there is a dreary salad. Now that you've seen that,
would you like to change your mind?
Now, at this point, many of you at home, I imagine, will be going,
"But that's just a 50/50 chance. What can you do about it?"
But not so. According to game theorists,
who have been working on this sort of thing since the 1930s,
I should change my mind and I stand more chance of winning.
So, yes, please, I would like this box instead.
I don't get that at all.
-That is a piece of gala pie.
-That's a piece of pie, you got it right. I don't understand the maths.
I know what you mean. It doesn't seem to make sense because that box has gone,
but we know what was in it, so that seems to change the odds.
But, apparently, and this has been debated for decades
by statisticians, by PhD mathematicians,
and it is supposedly true. In that situation,
you should change your mind.
So what we're going to do to test the theory
is play the Monty Hall version of The Beer Hunter.
Three cans per round, two are explosive, one is safe.
But, of course, that's not very scientific either.
The only way we can make this statistically viable is to play 100 rounds.
MUSIC: "Cavatina" ("The Theme from The Deer Hunter") by Stanley Myers
So, just to reiterate, each of the 100 rounds of The Beer Hunter
will feature three tins of beer.
Two of them will have been banged on the Anvil of Doom by Rory over there.
Viet Tom will present me with the three tins and I will choose one.
He will then remove one of the remaining dangerous ones.
He will offer me the opportunity to change my mind.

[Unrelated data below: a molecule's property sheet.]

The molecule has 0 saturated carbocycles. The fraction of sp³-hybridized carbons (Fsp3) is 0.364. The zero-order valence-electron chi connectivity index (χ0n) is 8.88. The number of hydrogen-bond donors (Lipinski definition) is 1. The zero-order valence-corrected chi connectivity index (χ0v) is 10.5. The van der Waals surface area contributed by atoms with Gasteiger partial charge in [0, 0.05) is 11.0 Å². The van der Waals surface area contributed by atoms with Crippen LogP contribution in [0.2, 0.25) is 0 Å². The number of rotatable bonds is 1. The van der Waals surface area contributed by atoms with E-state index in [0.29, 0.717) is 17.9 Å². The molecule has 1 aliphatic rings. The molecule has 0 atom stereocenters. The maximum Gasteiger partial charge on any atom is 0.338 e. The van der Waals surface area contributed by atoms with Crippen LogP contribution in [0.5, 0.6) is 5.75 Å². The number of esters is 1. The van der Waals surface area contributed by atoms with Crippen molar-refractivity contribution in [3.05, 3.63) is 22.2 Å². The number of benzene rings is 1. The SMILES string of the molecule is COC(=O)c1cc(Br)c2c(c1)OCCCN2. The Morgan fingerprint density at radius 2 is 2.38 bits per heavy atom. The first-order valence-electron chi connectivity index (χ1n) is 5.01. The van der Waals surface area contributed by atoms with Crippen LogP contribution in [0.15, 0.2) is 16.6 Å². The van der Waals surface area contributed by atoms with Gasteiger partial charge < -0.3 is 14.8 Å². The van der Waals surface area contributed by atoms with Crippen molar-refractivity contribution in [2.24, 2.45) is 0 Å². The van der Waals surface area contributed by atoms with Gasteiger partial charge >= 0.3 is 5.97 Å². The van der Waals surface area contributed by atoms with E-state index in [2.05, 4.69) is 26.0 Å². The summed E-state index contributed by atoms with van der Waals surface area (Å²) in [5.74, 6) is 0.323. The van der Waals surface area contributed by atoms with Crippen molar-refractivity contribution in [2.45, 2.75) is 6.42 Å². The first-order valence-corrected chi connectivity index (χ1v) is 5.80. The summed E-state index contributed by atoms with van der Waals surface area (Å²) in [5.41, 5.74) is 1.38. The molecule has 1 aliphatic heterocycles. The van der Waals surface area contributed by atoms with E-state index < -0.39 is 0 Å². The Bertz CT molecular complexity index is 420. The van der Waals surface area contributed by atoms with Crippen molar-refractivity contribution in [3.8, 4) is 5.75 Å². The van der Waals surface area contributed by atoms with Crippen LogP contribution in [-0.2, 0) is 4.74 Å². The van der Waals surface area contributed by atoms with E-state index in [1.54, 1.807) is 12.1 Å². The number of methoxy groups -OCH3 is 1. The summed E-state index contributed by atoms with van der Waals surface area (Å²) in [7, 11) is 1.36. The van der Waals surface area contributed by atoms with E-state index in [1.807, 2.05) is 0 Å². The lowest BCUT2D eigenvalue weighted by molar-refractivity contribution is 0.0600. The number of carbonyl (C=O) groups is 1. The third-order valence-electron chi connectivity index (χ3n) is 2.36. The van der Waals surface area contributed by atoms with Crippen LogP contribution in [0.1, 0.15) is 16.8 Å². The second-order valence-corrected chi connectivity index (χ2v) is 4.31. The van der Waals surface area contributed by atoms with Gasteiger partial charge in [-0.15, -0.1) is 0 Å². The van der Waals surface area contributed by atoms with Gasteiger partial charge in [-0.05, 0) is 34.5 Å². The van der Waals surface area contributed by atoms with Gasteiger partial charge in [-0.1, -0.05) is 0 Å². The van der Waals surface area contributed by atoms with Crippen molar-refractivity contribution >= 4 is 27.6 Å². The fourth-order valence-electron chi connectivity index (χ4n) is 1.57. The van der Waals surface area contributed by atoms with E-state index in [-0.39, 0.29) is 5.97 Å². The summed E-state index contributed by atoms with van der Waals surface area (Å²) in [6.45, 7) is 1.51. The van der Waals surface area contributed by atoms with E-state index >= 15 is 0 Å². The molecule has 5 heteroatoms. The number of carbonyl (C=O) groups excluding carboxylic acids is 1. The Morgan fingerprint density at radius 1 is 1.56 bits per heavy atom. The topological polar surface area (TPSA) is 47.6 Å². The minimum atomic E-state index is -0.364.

And I'm always going to change my mind,
meaning Sim is always left with the one remaining tin.
Helen over there will keep score of how often each one of us buys the farm.
And if the game theory is correct,
Simmy should end up covered in more beer than me.
And now, to set the mood and increase the tension,
some insect noises from the BBC Sound Archive
and some artistic camera shots.
Most game theorists will predict that Simmy will lose two-thirds of the time,
or 66.6%, with me only losing one third, or 33.3%.
Three cans. I pick one and Tom takes away a dangerous one.
Are you going to open that one yourself?
'I then always change my mind and pick the other can,
'leaving Simmy with the remaining one.
'Come on, game theory, do your thing.'
Three, two, one. Fire.
So this is why we have to do this properly over 100 rounds
because one go doesn't prove anything statistically.
I lost that. I'm dead.
But, overall, well, let's see.
Three, two, one.
Three, two, one. Fire.
'Three rounds in and game theory is beginning to look
'about as relevant to the real world as The Golden Shot.